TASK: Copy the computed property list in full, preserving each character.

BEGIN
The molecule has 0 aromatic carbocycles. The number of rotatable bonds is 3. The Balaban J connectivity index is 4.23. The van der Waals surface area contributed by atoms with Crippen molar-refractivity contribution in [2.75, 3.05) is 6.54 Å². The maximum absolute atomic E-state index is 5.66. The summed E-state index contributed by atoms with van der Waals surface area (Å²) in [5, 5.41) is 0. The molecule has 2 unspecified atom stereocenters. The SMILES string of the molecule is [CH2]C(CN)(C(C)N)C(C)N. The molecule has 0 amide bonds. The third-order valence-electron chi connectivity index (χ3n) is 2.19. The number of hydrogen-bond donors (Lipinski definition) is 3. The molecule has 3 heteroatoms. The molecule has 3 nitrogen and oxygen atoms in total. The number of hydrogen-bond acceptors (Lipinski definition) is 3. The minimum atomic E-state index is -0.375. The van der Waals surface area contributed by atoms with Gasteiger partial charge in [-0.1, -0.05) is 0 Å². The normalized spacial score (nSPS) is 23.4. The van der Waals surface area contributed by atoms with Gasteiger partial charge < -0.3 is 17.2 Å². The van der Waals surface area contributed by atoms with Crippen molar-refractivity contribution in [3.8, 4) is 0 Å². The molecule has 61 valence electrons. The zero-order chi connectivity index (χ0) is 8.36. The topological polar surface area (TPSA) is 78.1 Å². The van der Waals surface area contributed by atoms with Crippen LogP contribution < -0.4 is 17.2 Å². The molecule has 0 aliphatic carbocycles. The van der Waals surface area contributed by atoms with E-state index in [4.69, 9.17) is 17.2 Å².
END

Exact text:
The molecule has 0 aromatic carbocycles. The number of rotatable bonds is 3. The Balaban J connectivity index is 4.23. The van der Waals surface area contributed by atoms with Crippen molar-refractivity contribution in [2.75, 3.05) is 6.54 Å². The maximum absolute atomic E-state index is 5.66. The summed E-state index contributed by atoms with van der Waals surface area (Å²) in [5, 5.41) is 0. The molecule has 2 unspecified atom stereocenters. The SMILES string of the molecule is [CH2]C(CN)(C(C)N)C(C)N. The molecule has 0 amide bonds. The third-order valence-electron chi connectivity index (χ3n) is 2.19. The number of hydrogen-bond donors (Lipinski definition) is 3. The molecule has 3 heteroatoms. The molecule has 3 nitrogen and oxygen atoms in total. The number of hydrogen-bond acceptors (Lipinski definition) is 3. The minimum atomic E-state index is -0.375. The van der Waals surface area contributed by atoms with Gasteiger partial charge in [-0.1, -0.05) is 0 Å². The normalized spacial score (nSPS) is 23.4. The van der Waals surface area contributed by atoms with Gasteiger partial charge < -0.3 is 17.2 Å². The van der Waals surface area contributed by atoms with Crippen molar-refractivity contribution in [3.8, 4) is 0 Å². The molecule has 61 valence electrons. The zero-order chi connectivity index (χ0) is 8.36. The topological polar surface area (TPSA) is 78.1 Å². The van der Waals surface area contributed by atoms with Crippen LogP contribution < -0.4 is 17.2 Å². The molecule has 0 aliphatic carbocycles. The van der Waals surface area contributed by atoms with E-state index in [4.69, 9.17) is 17.2 Å².